18th August 2021

Oilseed rape still brings black gold

Very pleasing yield results have been achieved from all varieties of oilseed rape, both conventional and hybrids grown at H.H. Craske and Son, Michael Craske’s Hadleigh-based farm in Suffolk.

This year’s crop included two conventionals – Acacia, Aardvark and hybrid Aurelia. Mr Craske has always grown conventionals and was originally sceptical about growing oilseed rape hybrids, but last year 50% of his crop was the hybrid Aurelia which we found it was vigorous and performed very well despite difficult conditions.” He went on to say, “After drilling, it stood in water, then in the spring we had lots of frosts, which may have affected the biomass. However, the crop was saved by the damp weather in May and June.” His choice of variety is always careful and he assesses the different traits and resistances. Aurelia has a good resistance package that includes Turnip Yellows Virus (TuYV) and light leaf spot, pod shatter and Phoma stem canker. It also has ratings of 7 for stem stiffness and lodging resistance.

Conventional variety Aardvark has good resistance to light leaf spot and phoma stem canker.

As a grower with many years of experience of oilseed rape, Michael insists that choosing the right ground conditions is key to a good start, but nutrition also plays a key role.

He often plants rape behind spring barley or a second wheat which he prioritises for early harvest.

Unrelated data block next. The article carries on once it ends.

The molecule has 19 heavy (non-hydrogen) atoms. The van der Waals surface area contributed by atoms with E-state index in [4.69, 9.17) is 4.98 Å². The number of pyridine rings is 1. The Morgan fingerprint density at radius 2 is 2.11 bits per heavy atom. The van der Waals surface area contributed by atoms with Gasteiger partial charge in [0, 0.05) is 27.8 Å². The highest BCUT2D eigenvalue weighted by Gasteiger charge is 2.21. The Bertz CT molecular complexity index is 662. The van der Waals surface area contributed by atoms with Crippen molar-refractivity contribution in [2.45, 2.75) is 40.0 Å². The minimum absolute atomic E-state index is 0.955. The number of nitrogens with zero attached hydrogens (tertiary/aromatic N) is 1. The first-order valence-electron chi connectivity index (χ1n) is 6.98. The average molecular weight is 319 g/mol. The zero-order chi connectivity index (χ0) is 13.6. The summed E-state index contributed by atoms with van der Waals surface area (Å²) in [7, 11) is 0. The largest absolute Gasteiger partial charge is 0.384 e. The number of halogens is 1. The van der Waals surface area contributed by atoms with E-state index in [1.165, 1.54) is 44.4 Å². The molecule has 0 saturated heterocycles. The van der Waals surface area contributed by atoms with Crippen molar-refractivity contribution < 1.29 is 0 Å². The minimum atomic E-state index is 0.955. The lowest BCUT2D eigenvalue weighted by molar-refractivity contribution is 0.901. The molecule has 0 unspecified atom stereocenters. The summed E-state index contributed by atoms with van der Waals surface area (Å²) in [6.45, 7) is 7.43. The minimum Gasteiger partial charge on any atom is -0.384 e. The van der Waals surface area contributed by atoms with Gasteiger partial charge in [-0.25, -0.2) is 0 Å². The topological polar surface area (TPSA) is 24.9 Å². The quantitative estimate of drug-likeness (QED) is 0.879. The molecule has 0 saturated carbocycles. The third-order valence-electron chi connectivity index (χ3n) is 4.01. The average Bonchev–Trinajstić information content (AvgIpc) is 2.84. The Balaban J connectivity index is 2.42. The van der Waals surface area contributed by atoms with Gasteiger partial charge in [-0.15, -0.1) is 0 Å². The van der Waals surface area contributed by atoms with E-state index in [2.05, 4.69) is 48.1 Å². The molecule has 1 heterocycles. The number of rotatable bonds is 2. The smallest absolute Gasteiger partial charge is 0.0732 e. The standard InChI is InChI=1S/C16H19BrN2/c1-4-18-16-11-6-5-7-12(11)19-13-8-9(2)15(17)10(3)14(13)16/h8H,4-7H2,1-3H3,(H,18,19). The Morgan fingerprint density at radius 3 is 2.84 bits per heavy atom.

This year, plans are to drill it behind winter barley as well as spring barley.

He has also planted after winter wheat with chopped straw, but if the weather is damp he advises applying slug pellets ahead of drilling and double rolling to ensure good seed to soil contact.

“We have found that unlike wheat, spring barley does not leave any residual nitrogen (N) in the soil to get rape off to a good start, so we have learned to apply some nutrition in these situations.”

Fertiliser (40kg/N/ha) is applied as soon as possible in January, to help the crop get a running start.

“We apply a total of 200kg/N/ha over the growing season up until the middle of March.”

He also uses SOYL scans for variable rate potash and phosphate and applies Polysulphate.

Last year, because of the volatility of the oilseed rape market he did not order any seed, but bought it for next day drilling when conditions were right.

“It makes a difference when it is possible to work with suppliers that are able to operate on this basis.”

For his cultivation strategy, he uses a Heva 9-leg subsoiler on a crawler, and an Accura disc seeding mechanism. The coulters follow the leg of the subsoiler and the rest of the ground is not touched.

Michael finds he gets the best results with wide rows of 50cm , with a seed rate of around 2.5 – 3.3 kg/ha.

Having dedicated approximately a fifth of the farm’s total combinable area to rape last year, the initial plan is to do the same for the 2021-2022 season.

“Despite having grown oilseed rape on the farm since 1974,there is always something new to learn; but there’s no way of getting away from the fact that the crop remains something of a lottery.”


Farm facts:

Third-generation farm founded in 1951

Farm size: 700 ha, all farmed in-house

Area dedicated to oilseed rape 2020- 2021: 128 ha

Soil: Hanslope soil series, with variations of sandy clay loam

Rotation: First wheat, second wheat, spring barley, oilseed rape, first wheat, second wheat, legume (normally winter beans, but can be peas in more difficult years).

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Liam Wilkinson
Liam Wilkinson
OSR Product Manager

About The Author

Liam Wilkinson

Liam Wilkinson

OSR Product Manager

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